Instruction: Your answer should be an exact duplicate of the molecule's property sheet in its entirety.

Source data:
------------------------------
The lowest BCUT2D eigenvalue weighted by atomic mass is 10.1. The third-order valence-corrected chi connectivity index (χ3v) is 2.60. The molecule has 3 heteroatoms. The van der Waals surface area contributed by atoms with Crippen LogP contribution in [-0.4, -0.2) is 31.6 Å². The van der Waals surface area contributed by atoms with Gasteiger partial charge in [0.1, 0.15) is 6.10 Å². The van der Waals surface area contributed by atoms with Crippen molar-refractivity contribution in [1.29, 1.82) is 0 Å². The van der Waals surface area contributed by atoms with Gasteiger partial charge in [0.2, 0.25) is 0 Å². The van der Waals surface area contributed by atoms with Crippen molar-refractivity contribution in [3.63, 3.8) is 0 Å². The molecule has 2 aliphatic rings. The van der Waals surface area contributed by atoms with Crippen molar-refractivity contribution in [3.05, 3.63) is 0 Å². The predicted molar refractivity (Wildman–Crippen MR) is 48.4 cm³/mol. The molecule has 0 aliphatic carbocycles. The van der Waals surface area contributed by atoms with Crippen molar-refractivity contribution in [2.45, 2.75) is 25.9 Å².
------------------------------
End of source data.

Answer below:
The lowest BCUT2D eigenvalue weighted by atomic mass is 10.1. The third-order valence-corrected chi connectivity index (χ3v) is 2.60. The molecule has 3 heteroatoms. The van der Waals surface area contributed by atoms with Crippen LogP contribution in [-0.4, -0.2) is 31.6 Å². The van der Waals surface area contributed by atoms with Gasteiger partial charge in [0.1, 0.15) is 6.10 Å². The van der Waals surface area contributed by atoms with Crippen molar-refractivity contribution in [1.29, 1.82) is 0 Å². The van der Waals surface area contributed by atoms with Gasteiger partial charge in [0.2, 0.25) is 0 Å². The van der Waals surface area contributed by atoms with Crippen molar-refractivity contribution in [3.63, 3.8) is 0 Å². The molecule has 2 aliphatic rings. The van der Waals surface area contributed by atoms with Crippen molar-refractivity contribution in [3.05, 3.63) is 0 Å². The predicted molar refractivity (Wildman–Crippen MR) is 48.4 cm³/mol. The molecule has 0 aliphatic carbocycles. The van der Waals surface area contributed by atoms with Crippen molar-refractivity contribution in [2.45, 2.75) is 25.9 Å².